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Michał Bentkowski

Yet Another Google Caja bypasses hat-trick

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One and a half year ago, I wrote a blog post about my three XSS-es found in Google Docs and Google Developers thanks to Google Caja bypasses. In this year, I had a short look at Caja again and it resulted in three another bypasses, not related to the previous ones. So let’s have a look at them!

What is Caja?

According to the official documentation, Google Caja “is a tool for making third party HTML, CSS and JavaScript safe to embed in your website.” Basically it means that you can take some JavaScript code from the user and run it within the context of your website and be sure that the third-party code won’t be able to access sensitive date on your origin, e.g. users cannot access the original DOM tree.

On (Caja Playground) you can test Caja by inputting some HTML code, clicking “Cajole” and seeing how your code behaves after being rewritten.

When we try to use the most classic XSS vector in Caja Playground (that is: <script>alert(1)</script>), in the response we should see an alert.

Please note that even though we tried the simple alert(1), what we actually see alerted is “Untrusted code says: 1”. This happens because in Caja Playground the original, native alert function is overloaded by Caja to prepend the “Untrusted code says:” text. This is very useful for testing, since if the “Untrusted code says” part is missing, then we are sure that we escaped the Caja’s sandbox and called the original function.

JavaScript and eval

In JavaScript there are many possible ways to execute code by passing a string to a function, the most common one being eval. However in terms of breaking sandboxes, usually Function constructor is more useful. We can get the reference to the constructor either via global object or via constructor field of any function.

A feature of Function constructor that makes it valuable in breaking sandboxes is the fact that the code is executed in the global scope.

So can we use it in breaking Caja? Of course not :) When we try to access the constructor within Caja, we find out that it is overloaded with FakeFunction.

In FakeFunction Caja verifies the function body and makes sure that the proper sandboxing is in place. Interestingly, the generator function constructor is also overloaded even though Caja parses JS according to ECMAScript 5.

I once tried to somehow escape the function verification patterns used in FakeFunction and FakeGeneratorFunction but failed. Well…

Async Functions

However, the other day I was browsing MDN, and noticed that async functions - one of the coolest features recently introduced in JavaScript - have a new constructor!

Keeping in mind that Caja hasn’t been actively developed for some time now, I was pretty sure that this would make it possible to bypass the sandbox. I went to Caja Playground and issued the following code:

  (async function () {}.constructor("alert(1)")());

(to find out why I needed the empty comment the line before (<!--), check my previous article about Caja bypasses; in short - it is needed to make sure we’re not getting syntax errors from Caja’s JS parser)

I “cajoled” the code and…

That’s it - an alert not prepended with “Untrusted code says:“! Meaning the sandbox is bypassed :)

Going through ECMAScript’s new features

A few days after submitting the previous bug, I thought that maybe I should keep the ball rolling and check other new, shiny ECMAScript features to bypass Caja. I checked the famous Kangax Compatibility Table and had a look at all features listed there. The one that especially caught my attention was async iterator. That’s right - there’s also a new constructor for that.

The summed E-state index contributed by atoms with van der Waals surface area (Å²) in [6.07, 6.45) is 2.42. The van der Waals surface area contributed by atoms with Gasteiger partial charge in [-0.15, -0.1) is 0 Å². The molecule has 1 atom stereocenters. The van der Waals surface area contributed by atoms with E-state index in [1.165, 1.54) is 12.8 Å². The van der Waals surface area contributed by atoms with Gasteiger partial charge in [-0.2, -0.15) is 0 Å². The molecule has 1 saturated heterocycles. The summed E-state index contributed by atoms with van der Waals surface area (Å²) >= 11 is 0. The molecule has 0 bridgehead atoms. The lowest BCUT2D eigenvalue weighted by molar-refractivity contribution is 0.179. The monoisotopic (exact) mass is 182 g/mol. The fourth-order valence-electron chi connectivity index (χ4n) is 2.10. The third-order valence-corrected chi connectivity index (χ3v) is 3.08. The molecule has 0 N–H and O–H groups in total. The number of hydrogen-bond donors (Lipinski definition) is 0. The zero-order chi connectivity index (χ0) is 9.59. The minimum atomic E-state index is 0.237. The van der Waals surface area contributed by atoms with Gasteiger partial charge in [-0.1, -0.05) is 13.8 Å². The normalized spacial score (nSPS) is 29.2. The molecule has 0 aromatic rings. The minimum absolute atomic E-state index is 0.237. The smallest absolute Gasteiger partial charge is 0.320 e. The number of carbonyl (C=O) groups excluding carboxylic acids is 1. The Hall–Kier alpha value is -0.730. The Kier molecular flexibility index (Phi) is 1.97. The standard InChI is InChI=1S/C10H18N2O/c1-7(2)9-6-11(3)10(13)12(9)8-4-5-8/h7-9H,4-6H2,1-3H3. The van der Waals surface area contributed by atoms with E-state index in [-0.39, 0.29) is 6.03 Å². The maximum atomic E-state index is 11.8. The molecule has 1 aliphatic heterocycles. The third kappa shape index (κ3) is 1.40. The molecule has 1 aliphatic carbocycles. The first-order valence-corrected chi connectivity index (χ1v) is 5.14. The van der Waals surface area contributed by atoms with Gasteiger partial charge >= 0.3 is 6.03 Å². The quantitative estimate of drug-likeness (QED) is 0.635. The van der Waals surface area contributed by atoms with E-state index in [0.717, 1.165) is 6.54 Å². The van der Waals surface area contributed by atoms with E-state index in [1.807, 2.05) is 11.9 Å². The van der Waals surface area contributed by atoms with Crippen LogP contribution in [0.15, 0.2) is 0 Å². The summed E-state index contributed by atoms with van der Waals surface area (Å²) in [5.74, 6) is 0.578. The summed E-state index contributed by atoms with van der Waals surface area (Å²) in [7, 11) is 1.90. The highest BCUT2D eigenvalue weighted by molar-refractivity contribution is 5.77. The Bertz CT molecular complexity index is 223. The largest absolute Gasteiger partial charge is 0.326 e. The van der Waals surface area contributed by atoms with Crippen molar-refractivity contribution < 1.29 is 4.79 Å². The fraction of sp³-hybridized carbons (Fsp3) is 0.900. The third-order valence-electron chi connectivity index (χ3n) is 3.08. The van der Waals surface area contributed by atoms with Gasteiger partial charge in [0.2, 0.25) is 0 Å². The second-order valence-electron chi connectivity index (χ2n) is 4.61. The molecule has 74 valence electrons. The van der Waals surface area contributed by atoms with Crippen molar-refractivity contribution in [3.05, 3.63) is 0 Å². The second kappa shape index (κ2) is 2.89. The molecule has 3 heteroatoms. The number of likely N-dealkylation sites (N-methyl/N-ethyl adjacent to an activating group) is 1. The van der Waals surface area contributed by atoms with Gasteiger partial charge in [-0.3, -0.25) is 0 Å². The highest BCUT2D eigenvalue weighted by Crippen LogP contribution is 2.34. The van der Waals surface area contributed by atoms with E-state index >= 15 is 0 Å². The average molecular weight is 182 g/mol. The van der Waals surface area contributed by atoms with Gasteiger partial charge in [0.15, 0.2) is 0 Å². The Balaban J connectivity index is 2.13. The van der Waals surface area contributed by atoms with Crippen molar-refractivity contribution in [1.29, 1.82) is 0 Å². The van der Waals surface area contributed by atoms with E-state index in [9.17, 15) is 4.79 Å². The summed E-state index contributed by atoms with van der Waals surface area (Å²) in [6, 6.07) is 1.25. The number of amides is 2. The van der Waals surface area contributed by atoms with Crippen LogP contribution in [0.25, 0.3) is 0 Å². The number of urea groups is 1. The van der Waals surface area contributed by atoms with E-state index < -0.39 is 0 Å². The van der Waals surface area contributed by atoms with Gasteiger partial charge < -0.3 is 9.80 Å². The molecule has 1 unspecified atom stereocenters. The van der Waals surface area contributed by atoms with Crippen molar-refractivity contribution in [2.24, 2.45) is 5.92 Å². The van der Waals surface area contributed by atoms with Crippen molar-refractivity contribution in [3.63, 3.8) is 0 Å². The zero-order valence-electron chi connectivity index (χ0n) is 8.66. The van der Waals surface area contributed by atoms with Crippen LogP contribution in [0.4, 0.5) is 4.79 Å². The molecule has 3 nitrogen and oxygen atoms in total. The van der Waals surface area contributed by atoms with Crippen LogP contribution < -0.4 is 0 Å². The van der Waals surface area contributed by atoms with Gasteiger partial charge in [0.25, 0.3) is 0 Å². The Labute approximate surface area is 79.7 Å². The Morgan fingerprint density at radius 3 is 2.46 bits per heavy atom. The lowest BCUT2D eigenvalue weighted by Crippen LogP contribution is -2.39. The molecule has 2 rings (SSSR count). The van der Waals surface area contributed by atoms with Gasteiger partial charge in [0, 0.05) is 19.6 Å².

So the following would also bypass Caja:

    (async function\*(){})\['constructor'\]('alert(1)')().next();

I reported this to Google and was pretty sure they would say that both bypasses are pretty similar and have the same root cause. But, to my surprise, I was actually awarded a second bounty for that. Thank you, Google!

ECMAScript’s new features again

I couldn’t find any other features that could be abused to bypass Caja, so I thought that my luck with this kind of bypasses had already finished. How wrong was I!

I didn’t realize that Kangax’s Table didn’t include all ECMAScript proposals. And the feature that completely slipped my mind was dynamic import. Thanks to dynamic import, we can use import() just as it would be a function in code that needn’t be of type=“module”, for example:

  // Import script based on username

It didn’t really seem probable that Caja would somehow be able to influence dynamic imports so I went up with the code:


And that constitutes the third Caja bypass :)

You can watch all the bypasses in the video:


Thanks to new features of ECMAScript, I could find three ways to bypass Caja sandbox.

Caja released an official security advisory, in which they describe the fix: “in order to prevent future vulnerabilities of this form, we have switched to having SES and Caja always parse and rewrite the input JS, to guarantee that the input is within the correctly-understood subset of the language.”


  • 28.08.2017 – Reported the async function bypass,
  • 28.08.2017 – “Nice catch”,
  • 02.09.2017 – Reported the async generator bypass,
  • 04.09.2017 – “Nice catch”,
  • 19.09.2017 – Got reward for the two bugs,
  • 29.09.2017 – Reported the dynamic import bypass,
  • 02.10.2017 – “Nice catch”,
  • 10.10.2017 – Got reward for dynamic imports,
  • 19.11.2017 – Asked Google when I can expect the bug to be fixed,
  • 27.11.2017 – Google responded that the bugs have been already fixed but not deployed. And deployed the new version the same day.
  • 30.11.2017 – Blog post.